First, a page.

Hiking the Infamous Kalaulau Trail along the Napali Coast of Kauai

With granola in my pocket and grit in my stomach, I set out to conquer the trail deemed by the Discovery Channel as One of America’s Most Dangerous Hikes. One may not expect me at 47, an engineering change coordinator and Mechanical Engineering Designer, father of four and boyfriend to a young and beautiful Director of Nursing to jump into such a journey, one with such names attached to particular areas of its path titled “Crawler’s Ledge” by those who’ve traversed it, but here I m anxiously awaiting the night we fly out.

I think of myself as a lucky guy, I suppose I could look back at the physical and emotional abuse I suffered as a kid, the drug abuse I barely survived, the ravages of war that has and continues to affect my psyche, depression and the clinical emotional breakdowns and a divorce after 22 years I experienced and rephrase my opening statement to this paragraph. But that would do disservice to all of the hard work I have put in to becoming a successful adult, father and partner to this point.  Not to mention all of those people that helped me through it all.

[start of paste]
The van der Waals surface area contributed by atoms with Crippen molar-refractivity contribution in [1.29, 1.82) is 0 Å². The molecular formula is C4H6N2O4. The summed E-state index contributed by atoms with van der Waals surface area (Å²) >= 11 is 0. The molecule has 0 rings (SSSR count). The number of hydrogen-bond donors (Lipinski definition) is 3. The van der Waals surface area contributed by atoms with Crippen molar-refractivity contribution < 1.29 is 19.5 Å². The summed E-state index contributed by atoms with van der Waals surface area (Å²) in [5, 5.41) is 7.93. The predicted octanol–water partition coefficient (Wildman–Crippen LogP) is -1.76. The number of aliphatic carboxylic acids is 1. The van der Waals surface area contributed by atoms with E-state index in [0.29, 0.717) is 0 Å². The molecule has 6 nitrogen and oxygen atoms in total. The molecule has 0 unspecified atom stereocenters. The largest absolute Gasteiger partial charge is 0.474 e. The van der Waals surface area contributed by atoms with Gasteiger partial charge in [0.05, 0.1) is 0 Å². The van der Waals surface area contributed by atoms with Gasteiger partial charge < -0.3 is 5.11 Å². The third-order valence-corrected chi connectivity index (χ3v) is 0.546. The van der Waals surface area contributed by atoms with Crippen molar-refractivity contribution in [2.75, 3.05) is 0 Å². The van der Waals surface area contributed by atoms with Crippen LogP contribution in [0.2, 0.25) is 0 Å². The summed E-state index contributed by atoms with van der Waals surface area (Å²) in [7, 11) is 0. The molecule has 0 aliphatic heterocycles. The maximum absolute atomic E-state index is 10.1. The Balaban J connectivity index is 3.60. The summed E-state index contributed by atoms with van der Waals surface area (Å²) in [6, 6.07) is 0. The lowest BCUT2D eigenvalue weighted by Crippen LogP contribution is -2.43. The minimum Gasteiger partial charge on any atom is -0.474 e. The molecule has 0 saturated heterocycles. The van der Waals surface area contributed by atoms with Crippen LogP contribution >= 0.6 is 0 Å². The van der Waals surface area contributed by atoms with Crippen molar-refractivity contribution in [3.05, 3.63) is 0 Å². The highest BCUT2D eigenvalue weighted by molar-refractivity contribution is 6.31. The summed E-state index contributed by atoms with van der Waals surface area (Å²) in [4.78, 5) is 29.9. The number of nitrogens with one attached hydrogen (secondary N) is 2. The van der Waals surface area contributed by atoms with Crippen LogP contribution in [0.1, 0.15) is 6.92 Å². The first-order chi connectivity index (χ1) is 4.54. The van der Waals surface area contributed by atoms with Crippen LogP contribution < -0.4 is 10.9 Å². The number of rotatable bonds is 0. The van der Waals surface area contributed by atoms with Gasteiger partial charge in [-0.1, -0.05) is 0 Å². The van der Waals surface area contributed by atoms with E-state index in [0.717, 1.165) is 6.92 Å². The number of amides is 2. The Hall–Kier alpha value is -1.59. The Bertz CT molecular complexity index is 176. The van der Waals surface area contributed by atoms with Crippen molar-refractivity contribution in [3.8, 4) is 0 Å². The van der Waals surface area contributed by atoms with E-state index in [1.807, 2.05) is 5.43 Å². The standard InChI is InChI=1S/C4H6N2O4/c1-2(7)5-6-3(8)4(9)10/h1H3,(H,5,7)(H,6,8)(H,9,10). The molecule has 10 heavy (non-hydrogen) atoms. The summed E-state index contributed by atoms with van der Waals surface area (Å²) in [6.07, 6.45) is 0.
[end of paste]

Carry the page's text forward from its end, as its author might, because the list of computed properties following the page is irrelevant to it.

When I was in high school I was a very poor test taker, I failed nearly every test or exam I was given. Then one day my English teacher offered to let me write a report in lieu of taking an exam, I was to address each item included in the exam in my report and he would decide whether or not the content of my paper successfully addressed each point, therefore quantifying the knowledge I was suppose to have gained at that point. I took that challenge and it paid off in spades.